How do you say that in your language?
As more of our students move away from the “Entering” level of WIDA’s English Language Development scale and move toward “Developing,” we need to up the ante.
Our class is all about oral proficiency.
When students can start to express themselves in English, they can start to make use of something we in the ELL world call transfer–when they are able to move knowledge gained in their first language to knowledge in the new language.
It’s not something that always happens automatically; if it did, we could all be able to quickly move from babbling on like children to having academic conversations in a second language as soon as we had the words and grammar structures to express ourselves fully. Yet we see it all the time: well-educated students who start school in the United States and find everything–EVERYTHING–so hard to do.
And many of us have experienced it ourselves: I may know all the words for buying tickets in another language, but every time I go to a country where I’m not relying on English, I get a little confused and nervous about the transactions. Even going to Great Britain or Canada can put one off a bit: The circumstance, the currency, the math, the geography, the background knowledge we have around purchasing tickets–all that cannot be trusted anymore and makes the task that much harder.
So what we can do as teachers is to show students that they do have that language base, and that by practicing, the task will get easier.
We are now in quarter 4, and it’s a bit late to try to transfer students into new classes, even if there were room in the courses where we would put them. We only have five days each left of blue and white days on the block schedule. This is a time for wrapping up the year rather than to start afresh.
But these students have grown beyond our survival English class. They are ready to take on the world NOW. So we’ve decided to launch into a geography unit to prepare them for one of their classes next year. The social studies teacher says one of the most difficult parts of the course is to get them to memorize landforms and biomes.
Two weeks ago, my partner teacher and I went to a SLIFE (Students with Limited or Interrupted Formal Education) conference with Helaine Marshall and Andrea DeCapua in Massachusetts. There, we learned about the Mutually Adaptive Learning Paradigm, or MALP. At the link here, you can download a copy of the checklist. But basically it comes down to this:
- Making the lesson relevant
- Maintaining interconnectedness
- Incorporating Shared and Individual accountability
- Scaffolding written word through oral interaction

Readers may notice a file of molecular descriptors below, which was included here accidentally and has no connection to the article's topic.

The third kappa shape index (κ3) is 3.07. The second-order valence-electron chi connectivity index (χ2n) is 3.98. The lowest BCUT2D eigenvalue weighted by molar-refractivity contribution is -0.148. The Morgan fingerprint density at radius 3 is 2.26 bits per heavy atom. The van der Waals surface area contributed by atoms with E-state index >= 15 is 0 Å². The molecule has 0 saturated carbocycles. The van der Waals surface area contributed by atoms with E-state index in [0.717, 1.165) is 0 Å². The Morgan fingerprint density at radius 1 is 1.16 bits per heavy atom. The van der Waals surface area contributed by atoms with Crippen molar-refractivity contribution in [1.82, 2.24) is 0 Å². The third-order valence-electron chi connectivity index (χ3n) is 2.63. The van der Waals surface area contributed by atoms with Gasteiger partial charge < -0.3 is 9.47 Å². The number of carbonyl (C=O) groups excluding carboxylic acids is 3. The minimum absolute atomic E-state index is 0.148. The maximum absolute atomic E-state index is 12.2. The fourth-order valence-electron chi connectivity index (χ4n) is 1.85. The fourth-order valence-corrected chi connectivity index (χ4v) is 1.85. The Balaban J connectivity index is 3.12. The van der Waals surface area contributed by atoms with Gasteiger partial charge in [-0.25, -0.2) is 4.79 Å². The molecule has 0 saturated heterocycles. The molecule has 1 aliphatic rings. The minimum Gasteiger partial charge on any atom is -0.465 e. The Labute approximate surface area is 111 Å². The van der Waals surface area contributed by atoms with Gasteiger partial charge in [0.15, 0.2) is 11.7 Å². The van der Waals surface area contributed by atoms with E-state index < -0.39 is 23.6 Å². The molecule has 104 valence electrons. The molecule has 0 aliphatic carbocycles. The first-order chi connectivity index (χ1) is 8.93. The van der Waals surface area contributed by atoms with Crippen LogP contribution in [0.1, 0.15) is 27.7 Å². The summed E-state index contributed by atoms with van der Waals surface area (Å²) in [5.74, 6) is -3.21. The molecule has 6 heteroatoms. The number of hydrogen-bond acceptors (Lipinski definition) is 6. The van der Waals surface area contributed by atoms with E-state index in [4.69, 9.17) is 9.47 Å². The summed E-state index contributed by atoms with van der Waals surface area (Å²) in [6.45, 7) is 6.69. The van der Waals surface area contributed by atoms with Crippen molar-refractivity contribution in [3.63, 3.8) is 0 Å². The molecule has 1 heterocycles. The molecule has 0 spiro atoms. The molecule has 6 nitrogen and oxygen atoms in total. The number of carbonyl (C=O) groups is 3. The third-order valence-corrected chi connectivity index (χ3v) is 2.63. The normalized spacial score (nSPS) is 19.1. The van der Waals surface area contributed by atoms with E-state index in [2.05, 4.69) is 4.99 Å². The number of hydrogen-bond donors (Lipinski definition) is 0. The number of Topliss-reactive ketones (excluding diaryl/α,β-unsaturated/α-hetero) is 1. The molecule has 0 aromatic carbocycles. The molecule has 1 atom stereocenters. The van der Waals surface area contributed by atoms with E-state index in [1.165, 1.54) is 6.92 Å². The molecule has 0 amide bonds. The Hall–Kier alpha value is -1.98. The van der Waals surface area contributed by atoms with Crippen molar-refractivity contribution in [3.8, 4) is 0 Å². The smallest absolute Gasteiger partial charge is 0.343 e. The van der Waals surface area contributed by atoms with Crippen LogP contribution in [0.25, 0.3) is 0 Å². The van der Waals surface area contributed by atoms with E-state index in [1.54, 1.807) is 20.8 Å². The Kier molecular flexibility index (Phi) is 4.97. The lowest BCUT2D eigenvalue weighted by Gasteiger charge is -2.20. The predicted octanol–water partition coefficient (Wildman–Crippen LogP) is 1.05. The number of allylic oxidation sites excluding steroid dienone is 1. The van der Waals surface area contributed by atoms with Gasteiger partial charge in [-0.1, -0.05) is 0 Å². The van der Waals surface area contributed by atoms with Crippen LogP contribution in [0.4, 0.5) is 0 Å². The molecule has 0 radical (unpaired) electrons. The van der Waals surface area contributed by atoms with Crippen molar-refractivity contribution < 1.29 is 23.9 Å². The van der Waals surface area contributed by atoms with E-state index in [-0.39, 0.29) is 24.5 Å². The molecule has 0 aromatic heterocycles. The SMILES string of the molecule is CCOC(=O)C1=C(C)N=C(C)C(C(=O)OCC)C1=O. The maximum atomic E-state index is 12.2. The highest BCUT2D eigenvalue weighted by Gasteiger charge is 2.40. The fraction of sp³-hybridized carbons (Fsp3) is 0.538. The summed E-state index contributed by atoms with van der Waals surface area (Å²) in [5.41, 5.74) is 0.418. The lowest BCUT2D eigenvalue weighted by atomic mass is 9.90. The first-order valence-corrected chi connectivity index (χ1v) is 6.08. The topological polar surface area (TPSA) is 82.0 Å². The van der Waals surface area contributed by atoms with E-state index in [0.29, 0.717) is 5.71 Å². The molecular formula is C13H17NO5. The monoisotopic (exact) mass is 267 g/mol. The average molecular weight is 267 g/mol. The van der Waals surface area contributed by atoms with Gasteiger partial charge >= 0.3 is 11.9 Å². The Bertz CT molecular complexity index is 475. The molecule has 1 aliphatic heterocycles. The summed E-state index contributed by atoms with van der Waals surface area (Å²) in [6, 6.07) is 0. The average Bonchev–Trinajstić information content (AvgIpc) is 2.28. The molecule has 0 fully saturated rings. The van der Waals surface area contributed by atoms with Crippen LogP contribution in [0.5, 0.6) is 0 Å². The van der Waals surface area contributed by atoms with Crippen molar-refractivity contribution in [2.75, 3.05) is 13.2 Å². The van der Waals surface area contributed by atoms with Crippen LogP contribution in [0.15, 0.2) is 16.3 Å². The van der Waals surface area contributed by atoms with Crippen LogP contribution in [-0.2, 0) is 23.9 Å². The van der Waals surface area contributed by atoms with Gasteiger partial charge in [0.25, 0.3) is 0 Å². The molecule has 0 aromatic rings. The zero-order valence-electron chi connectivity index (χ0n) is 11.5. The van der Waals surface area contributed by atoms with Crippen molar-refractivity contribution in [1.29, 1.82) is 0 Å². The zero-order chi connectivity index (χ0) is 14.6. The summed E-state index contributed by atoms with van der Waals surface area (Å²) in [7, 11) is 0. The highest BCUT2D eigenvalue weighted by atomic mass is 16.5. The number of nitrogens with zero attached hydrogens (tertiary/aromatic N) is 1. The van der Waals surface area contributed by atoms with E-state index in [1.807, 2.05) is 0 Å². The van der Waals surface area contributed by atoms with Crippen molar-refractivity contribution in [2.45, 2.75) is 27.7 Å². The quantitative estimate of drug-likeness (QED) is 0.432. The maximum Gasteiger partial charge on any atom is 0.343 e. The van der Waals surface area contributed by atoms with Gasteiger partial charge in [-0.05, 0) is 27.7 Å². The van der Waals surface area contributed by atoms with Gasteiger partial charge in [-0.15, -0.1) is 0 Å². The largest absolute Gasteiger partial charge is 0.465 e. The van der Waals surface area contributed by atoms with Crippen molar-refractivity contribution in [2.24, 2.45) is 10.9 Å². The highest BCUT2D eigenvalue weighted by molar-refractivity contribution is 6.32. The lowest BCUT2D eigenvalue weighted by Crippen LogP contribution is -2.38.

- Incorporating tasks that require academic thinking
- Making tasks accessible through familiar language
Because our class is oral, I’ve focused on that to begin with. And this has backing from the realm of brain-based learning as well. Janet Zadina cautions teachers against focusing on lecture alone:
Too often we study just by repeating the receptive pathway; firing and wiring it, by having students see or hear the material repeatedly. That is not very effective. We want students to activate their neural network and recreate, reassemble, and retrieve the information.–Dr. Janet Zadina
So here’s the plan:
We’ve been asking our class to find pictures of words on their ipads. Then we ask them to find that in their own countries and share that picture in a file. The ones below were the ones the shared with me of “mountains.”
As soon as we got those photos together, we asked for an artist to make a picture of a mountain and for everybody else to write–if they knew–the word for “mountain” in their own language.
Here’s what we got.
Not bad, huh?
So the one thing that’s missing from this is the academic task. We will learn how to define terms in English. Categorizing. Such a huge skill. Then, I think I’m going to ask them to create their own flashcards or their own display, perhaps using Animoto, Thinglink or Explain Everything.
The coolest thing about this unit, though, is that students are chatting each other up. The boat picture at the top of the post? The one in the lake? They had to ask me what that was, then they shared words for that. There are some languages in our classroom, Burmese and Karen, for example, that are very close and share words. And sometimes Arabic and Somali can have some similarities in how the words are pronounced.
It’s so wonderful to see them stretching themselves, but most of all, to see them reaching across language subgroups.
It’s a beautiful thing.